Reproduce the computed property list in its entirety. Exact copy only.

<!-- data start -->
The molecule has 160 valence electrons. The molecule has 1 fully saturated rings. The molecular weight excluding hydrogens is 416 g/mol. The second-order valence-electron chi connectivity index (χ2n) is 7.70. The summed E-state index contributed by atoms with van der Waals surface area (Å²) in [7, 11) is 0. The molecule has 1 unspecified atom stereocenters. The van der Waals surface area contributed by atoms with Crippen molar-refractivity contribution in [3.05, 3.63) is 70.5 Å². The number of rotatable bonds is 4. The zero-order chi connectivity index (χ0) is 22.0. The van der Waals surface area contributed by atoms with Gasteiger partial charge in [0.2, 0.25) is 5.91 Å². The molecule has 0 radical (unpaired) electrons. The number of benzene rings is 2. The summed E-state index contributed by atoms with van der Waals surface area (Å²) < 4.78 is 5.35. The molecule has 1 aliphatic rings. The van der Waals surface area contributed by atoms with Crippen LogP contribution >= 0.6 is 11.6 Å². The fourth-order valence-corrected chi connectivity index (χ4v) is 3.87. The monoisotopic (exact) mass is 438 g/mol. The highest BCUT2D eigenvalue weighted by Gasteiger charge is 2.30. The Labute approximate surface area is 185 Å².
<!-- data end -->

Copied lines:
The molecule has 160 valence electrons. The molecule has 1 fully saturated rings. The molecular weight excluding hydrogens is 416 g/mol. The second-order valence-electron chi connectivity index (χ2n) is 7.70. The summed E-state index contributed by atoms with van der Waals surface area (Å²) in [7, 11) is 0. The molecule has 1 unspecified atom stereocenters. The van der Waals surface area contributed by atoms with Crippen molar-refractivity contribution in [3.05, 3.63) is 70.5 Å². The number of rotatable bonds is 4. The zero-order chi connectivity index (χ0) is 22.0. The van der Waals surface area contributed by atoms with Gasteiger partial charge in [0.2, 0.25) is 5.91 Å². The molecule has 0 radical (unpaired) electrons. The number of benzene rings is 2. The summed E-state index contributed by atoms with van der Waals surface area (Å²) < 4.78 is 5.35. The molecule has 1 aliphatic rings. The van der Waals surface area contributed by atoms with Crippen LogP contribution >= 0.6 is 11.6 Å². The fourth-order valence-corrected chi connectivity index (χ4v) is 3.87. The monoisotopic (exact) mass is 438 g/mol. The highest BCUT2D eigenvalue weighted by Gasteiger charge is 2.30. The Labute approximate surface area is 185 Å².